Recently, resident blogger David Spero explored the role of an organ not often discussed relative to diabetes: the liver. In his popular blog entry, he described how, in many people with diabetes, the liver ignores the signals of insulin, releasing excessive glucose into the bloodstream and contributing to high blood glucose levels. Now, in research funded by the National Institutes of Health, scientists have discovered an important protein that regulates the liver’s management of insulin and glucose production, potentially opening the door for new diabetes treatments that target the liver.
Typically, the liver stores excess glucose in a storage form of carbohydrate known as glycogen. When blood glucose levels are low, such as during the night, the liver converts this glycogen into glucose and makes it available for the body to use. In people with diabetes, however, the liver continues to release glucose even when blood glucose levels are high and insulin has been administered, according to study author H. Henry Dong, PhD.
In order to understand the underlying mechanism behind this liver dysfunction, Dr. Dong and his fellow researchers from the Children’s Hospital of Pittsburgh of UPMC and the University of Pittsburgh School of Medicine looked at a type of protein known as Forkhead box 06, or FOX06. Mice engineered to make too much FOX06 developed signs of the metabolic syndrome, the precursor to Type 2 diabetes, including impaired glucose tolerance and high blood glucose and insulin levels during fasting. Mice with too little FOX06, on the other hand, had unusually low blood glucose levels while fasting.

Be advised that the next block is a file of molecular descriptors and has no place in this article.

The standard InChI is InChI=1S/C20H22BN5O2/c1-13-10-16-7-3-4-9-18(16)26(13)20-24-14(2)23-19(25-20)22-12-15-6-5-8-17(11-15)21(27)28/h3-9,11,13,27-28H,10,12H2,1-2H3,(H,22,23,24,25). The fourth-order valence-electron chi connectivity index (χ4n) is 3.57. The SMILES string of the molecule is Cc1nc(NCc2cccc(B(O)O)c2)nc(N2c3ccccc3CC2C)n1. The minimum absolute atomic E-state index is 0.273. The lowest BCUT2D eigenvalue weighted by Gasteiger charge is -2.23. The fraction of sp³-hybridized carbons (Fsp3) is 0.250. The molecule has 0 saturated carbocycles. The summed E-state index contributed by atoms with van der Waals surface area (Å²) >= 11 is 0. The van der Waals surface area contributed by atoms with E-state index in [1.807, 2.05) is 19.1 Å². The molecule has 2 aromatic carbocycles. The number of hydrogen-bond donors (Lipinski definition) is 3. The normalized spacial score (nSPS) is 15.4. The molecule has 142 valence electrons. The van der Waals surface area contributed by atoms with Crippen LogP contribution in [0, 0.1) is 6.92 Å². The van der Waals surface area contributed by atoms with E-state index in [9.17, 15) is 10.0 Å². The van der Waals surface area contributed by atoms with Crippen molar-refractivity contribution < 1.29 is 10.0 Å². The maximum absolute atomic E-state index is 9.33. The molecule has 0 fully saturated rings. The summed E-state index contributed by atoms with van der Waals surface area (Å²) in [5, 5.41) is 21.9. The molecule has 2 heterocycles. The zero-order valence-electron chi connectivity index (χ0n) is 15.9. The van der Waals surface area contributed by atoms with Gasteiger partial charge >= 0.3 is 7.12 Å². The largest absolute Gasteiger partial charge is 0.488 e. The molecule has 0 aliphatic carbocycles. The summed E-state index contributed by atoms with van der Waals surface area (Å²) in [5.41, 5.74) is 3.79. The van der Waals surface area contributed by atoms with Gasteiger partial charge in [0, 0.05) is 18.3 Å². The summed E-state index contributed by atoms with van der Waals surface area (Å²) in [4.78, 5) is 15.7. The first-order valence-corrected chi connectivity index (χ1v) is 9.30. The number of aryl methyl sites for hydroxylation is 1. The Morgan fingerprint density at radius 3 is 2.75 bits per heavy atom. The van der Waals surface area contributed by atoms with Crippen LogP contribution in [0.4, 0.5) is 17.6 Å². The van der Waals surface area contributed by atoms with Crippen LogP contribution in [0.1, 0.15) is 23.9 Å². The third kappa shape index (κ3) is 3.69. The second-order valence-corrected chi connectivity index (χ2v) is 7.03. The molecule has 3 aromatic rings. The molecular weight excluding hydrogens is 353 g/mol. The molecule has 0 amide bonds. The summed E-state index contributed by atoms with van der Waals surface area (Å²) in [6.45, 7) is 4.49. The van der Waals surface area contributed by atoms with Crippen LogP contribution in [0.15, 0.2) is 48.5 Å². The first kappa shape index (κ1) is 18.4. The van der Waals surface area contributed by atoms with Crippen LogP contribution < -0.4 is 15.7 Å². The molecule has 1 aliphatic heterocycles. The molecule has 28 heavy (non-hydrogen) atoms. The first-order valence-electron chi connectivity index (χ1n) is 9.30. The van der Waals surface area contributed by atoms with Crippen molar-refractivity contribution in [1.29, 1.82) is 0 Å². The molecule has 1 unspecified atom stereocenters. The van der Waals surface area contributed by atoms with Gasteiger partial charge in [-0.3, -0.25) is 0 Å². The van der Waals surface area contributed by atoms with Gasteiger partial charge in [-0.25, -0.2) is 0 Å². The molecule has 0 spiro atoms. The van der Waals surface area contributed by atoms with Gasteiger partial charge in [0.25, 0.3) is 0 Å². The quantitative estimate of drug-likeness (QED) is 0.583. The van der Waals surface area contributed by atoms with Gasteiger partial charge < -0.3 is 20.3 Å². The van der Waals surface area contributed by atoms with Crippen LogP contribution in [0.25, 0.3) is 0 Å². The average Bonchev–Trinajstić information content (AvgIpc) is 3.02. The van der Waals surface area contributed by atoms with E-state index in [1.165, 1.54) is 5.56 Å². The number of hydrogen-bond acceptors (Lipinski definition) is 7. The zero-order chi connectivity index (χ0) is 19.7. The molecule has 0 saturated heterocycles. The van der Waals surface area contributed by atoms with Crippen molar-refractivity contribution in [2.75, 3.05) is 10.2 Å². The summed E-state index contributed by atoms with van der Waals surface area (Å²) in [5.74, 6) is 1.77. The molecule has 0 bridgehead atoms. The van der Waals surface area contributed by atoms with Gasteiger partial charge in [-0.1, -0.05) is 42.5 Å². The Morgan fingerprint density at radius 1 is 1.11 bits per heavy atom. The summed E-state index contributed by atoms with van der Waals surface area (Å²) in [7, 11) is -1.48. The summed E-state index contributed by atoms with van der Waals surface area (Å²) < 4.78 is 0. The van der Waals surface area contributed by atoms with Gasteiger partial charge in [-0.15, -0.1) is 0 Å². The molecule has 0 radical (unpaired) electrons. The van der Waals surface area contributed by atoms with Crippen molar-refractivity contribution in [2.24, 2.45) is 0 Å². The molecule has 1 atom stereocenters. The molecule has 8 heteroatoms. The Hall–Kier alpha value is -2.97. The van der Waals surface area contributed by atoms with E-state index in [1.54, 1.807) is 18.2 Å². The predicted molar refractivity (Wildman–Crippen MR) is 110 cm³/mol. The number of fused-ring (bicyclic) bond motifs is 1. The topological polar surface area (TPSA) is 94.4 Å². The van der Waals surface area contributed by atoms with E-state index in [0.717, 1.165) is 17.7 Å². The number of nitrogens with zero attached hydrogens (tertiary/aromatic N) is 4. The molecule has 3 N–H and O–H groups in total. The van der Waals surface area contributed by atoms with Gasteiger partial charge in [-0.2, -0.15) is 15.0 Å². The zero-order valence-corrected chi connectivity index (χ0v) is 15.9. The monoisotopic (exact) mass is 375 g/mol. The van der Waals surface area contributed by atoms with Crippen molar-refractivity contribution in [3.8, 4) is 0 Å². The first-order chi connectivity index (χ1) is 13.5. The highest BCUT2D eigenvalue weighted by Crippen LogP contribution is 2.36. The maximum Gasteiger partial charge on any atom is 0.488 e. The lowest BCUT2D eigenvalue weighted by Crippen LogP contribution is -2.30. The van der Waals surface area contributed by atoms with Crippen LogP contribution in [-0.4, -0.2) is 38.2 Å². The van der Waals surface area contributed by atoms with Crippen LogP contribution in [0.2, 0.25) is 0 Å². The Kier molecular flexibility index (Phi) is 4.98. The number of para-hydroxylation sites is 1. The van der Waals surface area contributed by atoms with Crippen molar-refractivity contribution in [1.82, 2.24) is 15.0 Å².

In mice with normal levels of FOX06, Dr. Dong noted, an injection of glucose causes an initial rise in blood glucose levels, with a return to normal levels within two hours. In the mice that made excess FOX06, however, the ability to regulate blood glucose was lost, and levels did not return to normal within the two-hour window. Moreover, other experiments showed that mice with diabetes have abnormally high levels of FOX06 in their livers, and that blocking this protein results in a substantial — although not complete — reduction in the liver’s glucose production.
Further tests looking at the effects of FOX06 in human liver cells supported these findings.
According to Dr. Dong “The liver is very important for glucose metabolism in our bodies. Glucose overproduction in the liver is a major contributing factor for high blood sugar in diabetes, Type 1 and 2. If you inhibit glucose production in the liver, you can improve glucose control… These findings strongly suggest that FOX06 has potential to be developed as a therapeutic target.”
To learn more about the study, read the article “Key Protein Causing Excess Liver Production of Glucose in Diabetes Identified” or see the study in the journal Diabetes (a free download of the full study is also available at this link.) And to join in the discussion on “leaky” liver and its role in diabetes, click here.